THE private-banking segment is expected to edge away from a brokerage model towards advisory, amid moves by the Monetary Authority of Singapore (MAS) this week to grow the financial sector into a global force.
Private banks tell The Business Times they have seen signs of change in clients' demands in this area, and that they are trying to meet long-term and broader needs, in part through the help of technology.
Bahren Shaari, chief executive of Bank of Singapore, noting that high-net-worth individuals want private banks to take a long-term view for their investments, said: "Moving towards a private banking model that is focused on advisory is the way to go for private banks in Asia.
"To be able to do so, bankers need to have deep understanding of their clients beyond their financial needs. This is akin to a doctor who is able to treat his patient better when he has a better understanding of the patient's symptoms and medical history."
His comments follow MAS' statement on Monday that the growth of the financial sector is expected to continue outpacing the growth of the overall economy, and that Singapore plans to become a leading international wealth management hub, building up a talent pool to provide "comprehensive and high-quality" wealth advisory services.
The Bank of Singapore has already felt the winds of change in the nature of its customers' demand: Since the start of the year, the bank has seen a 30-per-cent rise in the amount of clients' assets managed through discretionary portfolio management.
In discretionary portfolio management, a manager oversees a portfolio based on the client's broad wealth management strategy, and is able to shift positions nimbly on the client's behalf.
The proportion of discretionary portfolios a private banking business has can indicate how close it is to a true-bred wealth management model, as opposed to being a high-end brokerage.
Private banks in Asia have discretionary portfolios that make up just 5 to 10 per cent of all portfolios; in some independent Swiss private banks, the discretionary component is at least half.
Adam Proctor, head of managed investments and advisory for the Asia-Pacific for Citi Private Bank, also noted that clients are increasingly looking to discretionary management for some of their asset management needs.
This is often for core long-term allocation for fixed income and equities, though the bank can offer more focused strategies, such as in disruptive technologies, where active management can make a difference.
"These strategies are designed for clients to hold for the long-term, and the increased demand is a sign that things are changing, and away from the brokerage-type model, which private banks still continue to operate," said Mr Proctor.
Over at Standard Chartered, less than half the business from its private banking segment comes from transactional revenue, said Didier von Daeniken, global head of private bank and wealth management.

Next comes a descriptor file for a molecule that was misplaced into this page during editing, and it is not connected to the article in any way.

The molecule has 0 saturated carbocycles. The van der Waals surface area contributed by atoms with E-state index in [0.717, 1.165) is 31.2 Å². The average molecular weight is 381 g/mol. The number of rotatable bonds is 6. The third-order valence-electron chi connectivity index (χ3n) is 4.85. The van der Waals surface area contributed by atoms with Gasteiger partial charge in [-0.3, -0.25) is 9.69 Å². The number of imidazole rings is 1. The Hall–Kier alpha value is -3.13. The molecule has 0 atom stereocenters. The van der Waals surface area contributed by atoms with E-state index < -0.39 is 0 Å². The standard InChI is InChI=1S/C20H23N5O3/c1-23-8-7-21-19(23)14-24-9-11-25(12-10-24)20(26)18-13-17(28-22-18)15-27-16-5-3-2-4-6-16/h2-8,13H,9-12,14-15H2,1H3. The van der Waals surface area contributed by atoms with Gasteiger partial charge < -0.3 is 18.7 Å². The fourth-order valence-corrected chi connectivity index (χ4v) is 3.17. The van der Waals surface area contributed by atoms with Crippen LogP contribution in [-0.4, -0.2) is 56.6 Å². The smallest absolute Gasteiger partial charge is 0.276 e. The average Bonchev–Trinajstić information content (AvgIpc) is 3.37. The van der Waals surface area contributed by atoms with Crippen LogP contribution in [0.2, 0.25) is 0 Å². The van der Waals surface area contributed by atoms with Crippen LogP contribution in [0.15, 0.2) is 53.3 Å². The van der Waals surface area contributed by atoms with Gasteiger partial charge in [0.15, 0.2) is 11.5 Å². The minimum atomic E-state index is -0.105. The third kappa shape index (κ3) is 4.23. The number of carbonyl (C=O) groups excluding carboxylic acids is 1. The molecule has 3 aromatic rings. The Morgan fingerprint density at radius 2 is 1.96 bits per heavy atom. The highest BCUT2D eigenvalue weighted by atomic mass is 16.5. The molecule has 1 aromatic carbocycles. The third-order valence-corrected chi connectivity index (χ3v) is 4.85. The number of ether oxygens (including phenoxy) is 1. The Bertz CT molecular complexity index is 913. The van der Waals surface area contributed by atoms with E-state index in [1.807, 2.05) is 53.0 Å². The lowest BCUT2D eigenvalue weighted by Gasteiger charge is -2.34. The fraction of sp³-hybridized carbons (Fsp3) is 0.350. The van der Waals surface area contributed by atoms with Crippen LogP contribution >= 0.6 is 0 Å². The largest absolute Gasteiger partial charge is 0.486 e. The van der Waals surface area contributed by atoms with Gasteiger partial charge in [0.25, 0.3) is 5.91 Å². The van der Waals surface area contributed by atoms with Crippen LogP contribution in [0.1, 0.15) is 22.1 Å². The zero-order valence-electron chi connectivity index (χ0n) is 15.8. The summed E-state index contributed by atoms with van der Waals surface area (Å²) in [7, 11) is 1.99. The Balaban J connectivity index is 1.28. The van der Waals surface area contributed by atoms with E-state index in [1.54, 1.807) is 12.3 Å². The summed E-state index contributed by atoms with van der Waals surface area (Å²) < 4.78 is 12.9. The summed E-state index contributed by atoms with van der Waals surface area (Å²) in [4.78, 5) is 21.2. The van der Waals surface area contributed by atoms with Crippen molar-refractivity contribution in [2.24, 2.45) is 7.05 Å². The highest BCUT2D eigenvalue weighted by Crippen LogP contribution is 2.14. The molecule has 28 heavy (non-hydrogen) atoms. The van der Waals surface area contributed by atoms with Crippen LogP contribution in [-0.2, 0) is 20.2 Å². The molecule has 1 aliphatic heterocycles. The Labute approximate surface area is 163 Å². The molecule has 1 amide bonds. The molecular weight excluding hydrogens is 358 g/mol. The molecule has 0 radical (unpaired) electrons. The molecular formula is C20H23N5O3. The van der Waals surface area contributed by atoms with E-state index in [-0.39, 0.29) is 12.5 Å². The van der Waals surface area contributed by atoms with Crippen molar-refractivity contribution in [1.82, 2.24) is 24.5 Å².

"When it comes to market views, one of the downsides of a highly digital age is that our clients face a massive information overload. We aim to help them cut through the noise with market insights that are relevant to making better, more informed investment decisions."
The bank does not limit the sale of products to those packaged by the bank only, a sales approach commonly known as "open architecture".
Even in this nascent space, some niches have emerged. UOB's approach to discretionary portfolio management is focused on managing the downside risk of a portfolio, which entails controlling the maximum percentage a portfolio can fall by using various hedging strategies, said Ong Yeng Fang, head of UOB Private Bank.
Credit Suisse this month launched a portfolio advisory service in Singapore that charges a flat fee for advice, with clients making their own investment decisions, said Benjamin Cavalli, Credit Suisse Singapore's chief executive and head of private banking in South-east Asia. The service is aimed at fee transparency, he said, adding that the bank has been "very encouraged" by the assets that have poured in since its launch four months ago.
Digital advisory platform
Its Swiss competitor UBS has a digital advisory platform that uses big-data analytics to scrutinise portfolios against critical risk factors, so clients can be alerted to deviations from their investment strategy.
The Business Times reported in June that the asset under management for this service, known as UBS Advice in Asia, had more than doubled from a year ago.
UBS' head of wealth management in the Asia-Pacific Edmund Koh said the prominent shift in wealth from the baby boomers to the younger generation has changed wealth management in ways that demand higher efficiency, especially in Asia.
"As millennials grow in economic power, we are increasingly courting a tech-immersed generation that has grown up in a world of economic instability and who are, as a result, highly adaptable and restless in their choices of brands and service providers," he said.
"We need to digitalise our business and service model to transform the way we interact with our clients. We need to empower our clients and give them better access to knowledge and expertise from across the bank."
DBS said it has gone into artificial intelligence and learnt from its partnerships with fintech companies.
Tan Su Shan, the bank's group head of consumer banking and wealth management, said: "Our teams are now trained in agile processes, familiar with running customer-centric journeys and focusing on data as the new currency on which to provide relevant and timely wealth advice and solutions to our customers. We will continue to focus on digital innovations and technology developments disrupting our sector."